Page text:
THIS STORY HAS BEEN FORMATTED FOR EASY PRINTING
John E. Sununu

The significance of ‘significant’ cuts

By John E. Sununu
March 14, 2011

E-mail this article

Invalid E-mail address
Invalid E-mail address

Sending your article

Your article has been sent.

Text size +

ON A warm June night in 2003, with the clock approaching midnight, the Senate debated an amendment to increase Medicare premiums for retired couples earning more than $150,000. On a strong bipartisan vote, an effort to kill the proposal was soundly defeated, 59-38. Then a strange thing happened. Ted Kennedy immediately put the Senate in a quorum call — the political equivalent of calling time out — and engaged Don Nickles of Oklahoma in a prolonged, professional, shouting match.

Kennedy explained to the amendment’s sponsor in no uncertain terms that mean-testing would not be part of the bill that left the Senate floor. With the July Fourth holiday looming, he threatened to offer an endless stream of amendments that would keep us voting all weekend. Judging by the color of his face, he meant it.

After a full half-hour back and forth, Nickles relented. Having battled with his friend Kennedy dozens of times through the years, he knew it was better to leave this fight for another day. The Senate returned to debate. The amendment was called up and defeated by voice-vote despite the fact that it enjoyed overwhelming support. It was an extraordinary moment displaying both Kennedy’s brilliant sense of legislative timing, and Nickles’s willingness to yield in the spirit of accommodation.

Kennedy succeeded on the floor that night, but the bipartisan vote marked a dramatic change in the debate over entitlements. For years, liberals believed that means-testing was a line that would never be crossed, and Kennedy held fast to the idea that it was unacceptable under any circumstance. Ultimately, the provision he fought against that night would make it back into the final Medicare bill. Slowly but surely, the financial burden of these programs was causing the old ideological unity to unravel.Today, public opinion seems to have caught up to the bipartisan sentiment of that vote eight years ago, at least according to a recent NBC/Wall Street Journal Poll. Although the Journal’s headline declared that voters opposed “significant’’ cuts to entitlements, the truth was somewhat more complex. Not surprisingly, people agree that undefined “cuts’’ to Medicare and Social Security are “unacceptable.’’ But specific, meaningful changes to these programs are broadly supported — so much for truth in labeling.

In fact, reducing Medicare and Social Security benefits for wealthier retirees was supported by 62 percent of those asked. Raising the Social Security retirement age to 69 was backed by a 56-42 margin. Taken together, these two adjustments, supported by the president’s deficit reduction commission, would cover roughly 60 percent of the long-term shortfall in Social Security.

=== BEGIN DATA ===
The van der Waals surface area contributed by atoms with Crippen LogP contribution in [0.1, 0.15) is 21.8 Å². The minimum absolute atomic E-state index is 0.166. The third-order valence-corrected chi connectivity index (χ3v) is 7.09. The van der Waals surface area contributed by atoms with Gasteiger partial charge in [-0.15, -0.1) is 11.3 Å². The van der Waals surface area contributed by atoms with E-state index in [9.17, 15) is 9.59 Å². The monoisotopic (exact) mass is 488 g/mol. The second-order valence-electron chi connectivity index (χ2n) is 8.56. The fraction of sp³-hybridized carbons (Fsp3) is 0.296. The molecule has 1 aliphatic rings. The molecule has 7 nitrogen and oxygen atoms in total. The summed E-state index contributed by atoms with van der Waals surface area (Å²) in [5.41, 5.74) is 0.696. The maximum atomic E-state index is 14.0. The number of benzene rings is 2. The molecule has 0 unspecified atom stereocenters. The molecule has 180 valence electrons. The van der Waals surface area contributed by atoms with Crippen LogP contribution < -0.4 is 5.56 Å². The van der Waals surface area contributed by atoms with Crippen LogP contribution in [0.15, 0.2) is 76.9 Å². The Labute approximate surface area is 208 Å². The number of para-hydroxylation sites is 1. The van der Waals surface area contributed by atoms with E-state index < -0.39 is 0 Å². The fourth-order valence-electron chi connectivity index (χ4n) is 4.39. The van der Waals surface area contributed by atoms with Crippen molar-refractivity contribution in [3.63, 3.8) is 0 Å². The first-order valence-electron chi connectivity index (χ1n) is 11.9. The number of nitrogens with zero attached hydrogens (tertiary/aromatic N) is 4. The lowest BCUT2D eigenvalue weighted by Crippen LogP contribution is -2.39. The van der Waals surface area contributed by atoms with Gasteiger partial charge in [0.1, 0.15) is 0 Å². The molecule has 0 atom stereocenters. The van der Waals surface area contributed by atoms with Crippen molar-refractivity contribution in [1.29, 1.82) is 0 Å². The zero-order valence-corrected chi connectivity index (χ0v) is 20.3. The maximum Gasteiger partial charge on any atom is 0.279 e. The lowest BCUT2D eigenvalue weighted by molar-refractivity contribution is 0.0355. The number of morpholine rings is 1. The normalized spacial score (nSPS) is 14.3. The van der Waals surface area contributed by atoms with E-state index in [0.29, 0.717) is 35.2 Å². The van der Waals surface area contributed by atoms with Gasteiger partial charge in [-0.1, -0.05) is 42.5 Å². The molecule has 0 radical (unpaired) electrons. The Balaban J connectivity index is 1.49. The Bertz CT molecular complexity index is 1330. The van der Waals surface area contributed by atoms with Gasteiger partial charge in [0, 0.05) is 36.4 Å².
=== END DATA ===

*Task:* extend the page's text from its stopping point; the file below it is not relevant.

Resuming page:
Reporters (and op-ed writers) do not choose the headline that runs above their work. As a result, it’s not uncommon for readers to come away a bit mystified when the marquee and product do not quite match. The Journal article was a case in point. Most voters do not consider these changes to be “significant’’ cuts because the ideas strike them as common sense: the wealthy should pay a larger share of their Medicare costs; retirement age should reflect long-term changes in life expectancy. The challenge is to read far enough into a story to find the truth. Significance is in the eye of the beholder.

And what constitutes “significant’’ in the debate over this year’s discretionary spending levels? Extending the current spending resolution through the end of the fiscal year would cost $1.08 trillion. House Republicans passed a bill that would reduce this level by about $57 billion, while the president proposed $6 billion in cuts. The White House argues that its recommended reductions — about one-half of 1 percent — are “significant.’’ Republicans disagree.

Strip away the rhetoric, and the difference between the two is about 5 percent of federal discretionary spending. Controlling a budget is never easy, but families and businesses rein in their spending by 4 or 5 percent all the time. More important, given that the United States just posted the largest monthly budget deficit in world history — $223 billion — one might hope we could do better than a half-percent reduction.

In fact, the NBC/WSJ poll showed that majorities support budget cuts to state government assistance, the Environmental Protection Agency, and transportation projects as well. Interestingly, after all the poll questions about program cuts had been asked, preference for “cutting important programs’’ actually increased from 35 to 37 percent, while support for raising taxes declined from 33 to 29 percent.

Polls shouldn’t determine budget policy; they simply show the degree to which the public recognizes that tough choices are at hand. Today’s fiscal crisis is bigger than any one government program, but if budget negotiators were to embrace public sentiment on retirement age and means-testing and find 3 or 4 percent in discretionary savings this year, they just might be on to something “significant.’’ What would the headline writers at the Journal say then?

■ Correction: Last week’s column should have credited Gallup as the conductors of a poll identifying Ronald Reagan as the most respected president of the 20th century.

John E. Sununu, a regular Globe contributor, is a former US senator from New Hampshire.